Why lasers could help make the electric grid greener
FOLSOM, Calif. – In a suburb of Sacramento, on the edge of a row of beige houses, a giant transmission tower shoots up into the blue summer sky.
Jon Marmillo is looking up at a box sitting about 20 feet up the tower, full of laser sensors. He says he spends too much time staring up at transmission lines – including when he's driving. That's because he thinks that if more power lines could integrate technologies like the box of lasers, that could help the country reach its climate goals cheaper and faster.
"I'm like, we have the answer!" Marmillo says, "We could be putting more renewables on the grid."
The climate crisis demands replacing fossil fuels with green energy quickly, but thousands of wind and solar projects are looking at several-year wait times to get connected to transmission lines. To reach the country's goals to sharply cut planet-warming pollution, the U.S. needs to expand transmission capacity by 43% by 2035, according to the REPEAT Project led by Princeton University. But building those new transmission lines will take time, and billions of dollars.
That's where the laser sensors come in, says Marmillo, co-founder of LineVision, the company that makes them. Sensors can help utilities get real-time data on their power lines, which can allow them to send more renewable electricity through the wires. This tech is part of a suite of innovations that could help the U.S. increase its grid capacity faster and cheaper than building new transmission lines.
States and the federal government are eyeing new incentives and possible mandates for these technologies, says Allison Clements, a commissioner on the Federal Energy Regulatory Commission, or FERC, which regulates the interstate transmission of electricity. "This is a really great opportunity – you can squeeze more juice out of our existing transmission system at lower costs and way more quickly," she says.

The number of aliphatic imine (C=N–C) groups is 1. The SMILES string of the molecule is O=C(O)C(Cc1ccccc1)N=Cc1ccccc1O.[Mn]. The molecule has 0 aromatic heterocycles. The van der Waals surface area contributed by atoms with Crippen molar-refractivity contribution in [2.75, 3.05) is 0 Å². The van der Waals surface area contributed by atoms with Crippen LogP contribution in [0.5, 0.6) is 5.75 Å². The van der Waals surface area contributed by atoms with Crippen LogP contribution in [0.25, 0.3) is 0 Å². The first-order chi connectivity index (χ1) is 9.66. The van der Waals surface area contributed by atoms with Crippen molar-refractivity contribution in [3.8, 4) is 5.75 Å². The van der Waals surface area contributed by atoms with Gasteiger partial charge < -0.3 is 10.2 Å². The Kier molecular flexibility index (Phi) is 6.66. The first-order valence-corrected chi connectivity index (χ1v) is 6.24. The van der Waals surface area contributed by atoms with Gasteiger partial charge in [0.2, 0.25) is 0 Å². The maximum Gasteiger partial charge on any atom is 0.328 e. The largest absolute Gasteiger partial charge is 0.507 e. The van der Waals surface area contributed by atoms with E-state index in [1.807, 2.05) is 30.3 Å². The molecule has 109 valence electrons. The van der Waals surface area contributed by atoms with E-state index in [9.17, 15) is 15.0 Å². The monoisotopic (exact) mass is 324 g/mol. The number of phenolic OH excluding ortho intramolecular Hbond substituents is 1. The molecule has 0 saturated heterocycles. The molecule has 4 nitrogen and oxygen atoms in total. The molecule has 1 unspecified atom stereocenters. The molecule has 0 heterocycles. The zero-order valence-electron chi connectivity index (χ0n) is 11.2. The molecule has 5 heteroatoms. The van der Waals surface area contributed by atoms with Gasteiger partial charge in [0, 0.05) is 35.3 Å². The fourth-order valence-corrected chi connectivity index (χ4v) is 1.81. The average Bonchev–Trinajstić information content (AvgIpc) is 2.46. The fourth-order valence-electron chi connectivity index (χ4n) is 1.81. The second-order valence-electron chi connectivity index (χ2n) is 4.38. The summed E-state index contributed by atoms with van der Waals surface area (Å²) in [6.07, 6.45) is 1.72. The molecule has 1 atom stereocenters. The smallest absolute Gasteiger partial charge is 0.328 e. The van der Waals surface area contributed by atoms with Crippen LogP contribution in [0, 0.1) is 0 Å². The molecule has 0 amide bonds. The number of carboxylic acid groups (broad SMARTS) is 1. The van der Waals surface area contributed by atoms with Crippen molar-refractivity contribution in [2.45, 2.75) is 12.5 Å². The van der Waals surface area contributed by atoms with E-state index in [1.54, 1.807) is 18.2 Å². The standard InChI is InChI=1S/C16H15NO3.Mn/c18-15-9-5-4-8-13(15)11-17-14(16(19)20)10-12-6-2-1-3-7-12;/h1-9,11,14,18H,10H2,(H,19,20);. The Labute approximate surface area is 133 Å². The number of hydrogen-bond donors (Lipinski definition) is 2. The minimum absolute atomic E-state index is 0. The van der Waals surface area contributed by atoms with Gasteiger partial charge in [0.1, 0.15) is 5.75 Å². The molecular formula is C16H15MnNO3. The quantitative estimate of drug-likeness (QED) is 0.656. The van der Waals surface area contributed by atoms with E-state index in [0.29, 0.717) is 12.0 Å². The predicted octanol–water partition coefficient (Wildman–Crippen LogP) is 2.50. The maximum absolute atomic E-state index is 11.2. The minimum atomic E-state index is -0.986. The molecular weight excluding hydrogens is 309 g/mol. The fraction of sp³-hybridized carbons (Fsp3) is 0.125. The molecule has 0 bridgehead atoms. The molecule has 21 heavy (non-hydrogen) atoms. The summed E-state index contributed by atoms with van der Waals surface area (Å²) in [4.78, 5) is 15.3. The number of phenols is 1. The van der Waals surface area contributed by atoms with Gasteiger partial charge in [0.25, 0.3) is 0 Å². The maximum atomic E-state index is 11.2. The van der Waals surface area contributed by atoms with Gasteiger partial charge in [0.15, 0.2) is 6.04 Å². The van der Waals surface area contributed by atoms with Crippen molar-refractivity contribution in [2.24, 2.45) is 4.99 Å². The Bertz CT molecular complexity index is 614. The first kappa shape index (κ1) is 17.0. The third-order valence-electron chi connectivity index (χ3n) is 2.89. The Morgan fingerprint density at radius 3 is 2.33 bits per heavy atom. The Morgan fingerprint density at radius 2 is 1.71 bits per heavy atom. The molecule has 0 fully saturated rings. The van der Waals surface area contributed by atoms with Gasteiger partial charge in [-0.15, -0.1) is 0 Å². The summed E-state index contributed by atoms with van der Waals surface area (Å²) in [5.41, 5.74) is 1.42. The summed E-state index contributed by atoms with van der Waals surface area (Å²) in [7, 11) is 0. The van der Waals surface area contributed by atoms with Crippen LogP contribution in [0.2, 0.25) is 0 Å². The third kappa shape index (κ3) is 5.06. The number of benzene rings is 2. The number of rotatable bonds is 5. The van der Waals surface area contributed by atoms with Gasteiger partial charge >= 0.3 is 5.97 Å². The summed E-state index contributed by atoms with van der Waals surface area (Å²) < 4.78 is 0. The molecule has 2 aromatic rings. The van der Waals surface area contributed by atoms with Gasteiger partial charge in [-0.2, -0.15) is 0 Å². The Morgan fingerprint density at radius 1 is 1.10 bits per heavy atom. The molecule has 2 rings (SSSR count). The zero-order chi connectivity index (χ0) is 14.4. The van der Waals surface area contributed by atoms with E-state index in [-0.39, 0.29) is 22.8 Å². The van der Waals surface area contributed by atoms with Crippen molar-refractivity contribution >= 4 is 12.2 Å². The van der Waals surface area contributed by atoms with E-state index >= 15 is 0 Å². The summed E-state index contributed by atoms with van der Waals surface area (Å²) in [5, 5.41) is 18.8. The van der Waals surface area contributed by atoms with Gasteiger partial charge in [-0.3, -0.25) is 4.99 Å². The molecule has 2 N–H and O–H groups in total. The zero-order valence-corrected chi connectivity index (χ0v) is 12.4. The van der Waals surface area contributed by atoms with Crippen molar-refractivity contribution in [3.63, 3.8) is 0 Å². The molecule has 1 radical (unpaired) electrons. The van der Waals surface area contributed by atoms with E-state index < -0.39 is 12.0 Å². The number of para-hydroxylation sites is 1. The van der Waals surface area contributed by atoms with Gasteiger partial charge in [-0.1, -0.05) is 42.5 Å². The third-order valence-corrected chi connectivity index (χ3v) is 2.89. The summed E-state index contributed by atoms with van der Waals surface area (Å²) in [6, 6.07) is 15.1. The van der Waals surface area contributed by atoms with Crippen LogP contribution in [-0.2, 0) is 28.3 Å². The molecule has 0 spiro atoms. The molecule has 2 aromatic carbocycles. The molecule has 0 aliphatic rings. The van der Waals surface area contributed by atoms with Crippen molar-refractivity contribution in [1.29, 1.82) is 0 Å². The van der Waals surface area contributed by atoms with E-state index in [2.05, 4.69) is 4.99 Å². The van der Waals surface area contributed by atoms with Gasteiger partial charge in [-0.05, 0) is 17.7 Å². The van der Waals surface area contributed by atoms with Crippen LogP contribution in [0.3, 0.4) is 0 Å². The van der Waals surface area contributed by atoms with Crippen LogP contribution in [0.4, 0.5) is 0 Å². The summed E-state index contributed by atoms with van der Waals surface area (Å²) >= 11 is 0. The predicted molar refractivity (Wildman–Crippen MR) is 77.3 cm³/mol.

Clements calls some of the tech a "no brainer." But experts worry that monopoly utilities will drag their feet because of the way they're incentivized to make money, says Rob Gramlich, president of Grid Strategies, a consulting firm.
"Sometimes it's the case that the cheaper the technology, the harder it is to get utilities to deploy them – which is upside down," Gramlich says.
Tech could help fix a broken grid
The country's electricity system still mostly runs on fossil fuels. Thousands of solar and wind projects are ready to come online, but the country's aging transmission system isn't big enough or robust enough to connect them all. As the country turns to things like electric cars and heat pumps to replace combustion cars and gas boilers, that increased electricity demand will further push the limits of existing infrastructure.
Building new transmission lines will be necessary, says Mathias Einberger, a manager for the carbon-free electricity program at the energy research organization RMI. But he notes that building them can take years, sometimes a decade or more, and they are often slowed by permitting difficulties and community opposition. Experts say innovations called "grid enhancing technologies" or "advanced transmission technologies" can help speed up the renewable transition by making the existing grid and new transmission lines work more efficiently.